Keeping Your Balance When the Rug is Pulled Out from Under You

When life throws its curveballs, and the world you thought you knew gets ripped out from under you, there are ways to cope and lessons to be learned. You can become a good soldier by having a protocol for making the best of what feels like the worst.

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As human beings we thrive on predictability, and pride ourselves on being the fortune-tellers of our own futures. By predicting the future, and basing our safety and security on our ability to “know” what the future holds we bind our anxiety and deny the reality of life.

In truth, life is unpredictable, unknowable, and impossible to control. As a result we are sometimes blindsided and vehemently hit on the back of the head with the 2×4 of life’s randomness.

When I was 40 years old, I received a breast cancer diagnosis. Then, one year later, my husband announced he no longer wanted to be married. Since then I continue to find myself riding the waves of unexpected loss, and uninvited challenges that life organically brings.

When life throws its curveballs, and the world you thought you knew gets ripped out from under you, there are ways to cope and lessons to be learned. Confronting the realities of what it means to be a human being living on this earth is inevitable for all of us, but it is possible to get through unscathed. You can become a good soldier by having a protocol for dealing with what comes your way as you make the best of what feels like the worst.

First you’ll need to know that there are a few specific phases you’ll journey through as you recover from the experience of becoming untethered from what you thought was your life.


The initial blow is startling and puts you in a state of shock. You are learning very quickly that surprises are not always fun, and that when you experience an unexpected change in your life it triggers a powerful physiological response that organically comes with high levels of stress and fear. The shock usually passes within weeks creating more space for other thoughts and feelings to surface.


In this phase you’re struggling with the reality of what’s happening. You’re trying to reconcile what you expected with your current truth, and part of that process is letting go of the illusions that we all create to feel safe in the world. This is where you say things like, “I never thought this would happen” or “This feels surreal.”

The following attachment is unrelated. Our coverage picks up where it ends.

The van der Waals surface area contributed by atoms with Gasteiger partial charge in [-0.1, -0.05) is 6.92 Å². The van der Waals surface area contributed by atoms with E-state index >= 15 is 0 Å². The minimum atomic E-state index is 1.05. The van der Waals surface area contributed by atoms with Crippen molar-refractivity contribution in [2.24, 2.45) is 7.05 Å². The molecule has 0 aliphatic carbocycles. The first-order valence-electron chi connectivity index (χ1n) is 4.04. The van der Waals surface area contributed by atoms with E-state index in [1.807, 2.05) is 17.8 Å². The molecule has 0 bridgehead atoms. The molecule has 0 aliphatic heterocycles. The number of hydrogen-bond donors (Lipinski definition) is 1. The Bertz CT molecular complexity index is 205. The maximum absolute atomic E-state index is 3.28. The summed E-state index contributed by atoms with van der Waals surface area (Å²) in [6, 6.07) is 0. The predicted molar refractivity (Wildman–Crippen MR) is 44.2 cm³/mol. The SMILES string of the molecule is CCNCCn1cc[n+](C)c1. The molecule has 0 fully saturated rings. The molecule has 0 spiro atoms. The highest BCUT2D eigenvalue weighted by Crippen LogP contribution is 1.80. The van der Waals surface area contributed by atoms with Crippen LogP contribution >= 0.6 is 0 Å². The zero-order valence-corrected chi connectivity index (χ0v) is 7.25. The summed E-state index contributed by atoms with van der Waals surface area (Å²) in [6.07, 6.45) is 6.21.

Grappling with the how’s and why’s is an inevitable part of this process. Having your world go up in flames is disorienting particularly when you don’t know where you’re going to land. The uncertainty that comes with unexpected change leaves you with no solid ground so it’s normal to feel adrift and lost as you work toward understanding that you have stumbled into a life challenge you didn’t see coming.

Coping in the immediate aftermath of a life crisis is very specific. You’ll transition into other phases as you move through the process of recovery, but the initial blow and immediate traumatic response are often overlooked and bypassed because it all happens so quickly.

Slowing down and really laying a foundational system in the very beginning sets the tone for how things will unfold going forward.

An important aspect of this kind of treatment is to truly mark the beginning point of healing. There has to be a definitive moment of when the trauma ends, and the healing begins. Without this specific awareness, intentions aren’t clear and you stumble through as opposed to creating a conscious journey.

Believe it or not, it’s possible to begin when there’s no end it site. When you’re ready, and the time is right, you’ll begin putting these coping mechanisms into place:

1.     Get Centered

It’s easy to get swept up in the chaos when your life is falling apart. Avoid losing all of your bearings by grounding yourself in healing routines and practices. Start by committing to a daily practice that plants you firmly on this earth so you start each day with a sense of connection to yourself or something greater. Journaling, art, meditation, dance and exercise are all wonderful centering practices.

2.     Become a Pill Bug

I’m sure you’ve seen how pill bugs curl up and retreat into their shell the minute you touch them. Think of yourself in the same way because you’re vulnerable right now and need to protect yourself. This is a time to retreat as much as you can even though you’ll expect yourself to go on with life as normal. Practicing self-care and honoring your trauma are key components of coming out the other side stronger and more resilient later on.

3.     Step Back

When your life is out of control your first impulse will be to “do something”. Of course there will be some issues that need immediate attention, but in general taking the time to step back and really take in the magnitude of your situation will help you gain clarity about next steps. This isn’t a time to make rash decisions or rush into solutions. Allowing the pieces and remnants of your life to land organically will give you a good sense of what you need to do next. Practice patience and trust that the process will unfold as it is intended to. This is a practice of letting go where it makes sense.

You have the capacity to learn and grow from any challenge in your life if you allow that to happen. Big challenges in life make you a deeper and more evolved person as you come to understand your own strength and resilience. Trust that you have what you need to survive, but never under-estimate the magnitude of what you’re facing.

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